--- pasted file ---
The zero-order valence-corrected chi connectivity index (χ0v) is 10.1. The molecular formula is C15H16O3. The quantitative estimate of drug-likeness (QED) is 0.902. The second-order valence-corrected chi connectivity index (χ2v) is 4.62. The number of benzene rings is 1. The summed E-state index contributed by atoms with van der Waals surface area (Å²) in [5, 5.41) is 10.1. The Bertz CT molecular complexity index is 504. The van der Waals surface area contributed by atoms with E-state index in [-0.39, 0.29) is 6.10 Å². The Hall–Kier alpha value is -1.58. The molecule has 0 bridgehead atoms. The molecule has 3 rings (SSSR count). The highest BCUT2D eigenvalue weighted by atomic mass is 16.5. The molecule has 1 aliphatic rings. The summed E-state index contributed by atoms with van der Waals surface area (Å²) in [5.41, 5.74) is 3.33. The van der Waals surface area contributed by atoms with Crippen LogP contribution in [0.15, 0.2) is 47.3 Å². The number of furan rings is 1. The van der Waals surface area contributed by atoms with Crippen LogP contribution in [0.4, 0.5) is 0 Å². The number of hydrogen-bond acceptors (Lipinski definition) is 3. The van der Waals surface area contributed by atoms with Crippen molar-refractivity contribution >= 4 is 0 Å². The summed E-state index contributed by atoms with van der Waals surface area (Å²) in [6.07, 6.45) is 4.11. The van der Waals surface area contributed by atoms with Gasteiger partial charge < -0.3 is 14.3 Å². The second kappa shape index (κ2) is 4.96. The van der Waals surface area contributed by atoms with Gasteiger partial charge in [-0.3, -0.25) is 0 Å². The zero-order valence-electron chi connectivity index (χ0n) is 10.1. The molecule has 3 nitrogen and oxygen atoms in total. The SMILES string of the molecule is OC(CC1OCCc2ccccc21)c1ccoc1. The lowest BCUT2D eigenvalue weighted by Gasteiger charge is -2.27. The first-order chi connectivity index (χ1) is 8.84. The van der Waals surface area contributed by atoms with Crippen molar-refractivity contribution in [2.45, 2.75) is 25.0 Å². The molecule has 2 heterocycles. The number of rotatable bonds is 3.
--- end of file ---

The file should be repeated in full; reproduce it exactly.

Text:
The zero-order valence-corrected chi connectivity index (χ0v) is 10.1. The molecular formula is C15H16O3. The quantitative estimate of drug-likeness (QED) is 0.902. The second-order valence-corrected chi connectivity index (χ2v) is 4.62. The number of benzene rings is 1. The summed E-state index contributed by atoms with van der Waals surface area (Å²) in [5, 5.41) is 10.1. The Bertz CT molecular complexity index is 504. The van der Waals surface area contributed by atoms with E-state index in [-0.39, 0.29) is 6.10 Å². The Hall–Kier alpha value is -1.58. The molecule has 0 bridgehead atoms. The molecule has 3 rings (SSSR count). The highest BCUT2D eigenvalue weighted by atomic mass is 16.5. The molecule has 1 aliphatic rings. The summed E-state index contributed by atoms with van der Waals surface area (Å²) in [5.41, 5.74) is 3.33. The van der Waals surface area contributed by atoms with Crippen LogP contribution in [0.15, 0.2) is 47.3 Å². The number of furan rings is 1. The van der Waals surface area contributed by atoms with Crippen LogP contribution in [0.4, 0.5) is 0 Å². The number of hydrogen-bond acceptors (Lipinski definition) is 3. The van der Waals surface area contributed by atoms with Crippen molar-refractivity contribution >= 4 is 0 Å². The summed E-state index contributed by atoms with van der Waals surface area (Å²) in [6.07, 6.45) is 4.11. The van der Waals surface area contributed by atoms with Gasteiger partial charge < -0.3 is 14.3 Å². The second kappa shape index (κ2) is 4.96. The van der Waals surface area contributed by atoms with Gasteiger partial charge in [-0.3, -0.25) is 0 Å². The zero-order valence-electron chi connectivity index (χ0n) is 10.1. The molecule has 3 nitrogen and oxygen atoms in total. The SMILES string of the molecule is OC(CC1OCCc2ccccc21)c1ccoc1. The lowest BCUT2D eigenvalue weighted by Gasteiger charge is -2.27. The first-order chi connectivity index (χ1) is 8.84. The van der Waals surface area contributed by atoms with Crippen molar-refractivity contribution in [2.45, 2.75) is 25.0 Å². The molecule has 2 heterocycles. The number of rotatable bonds is 3.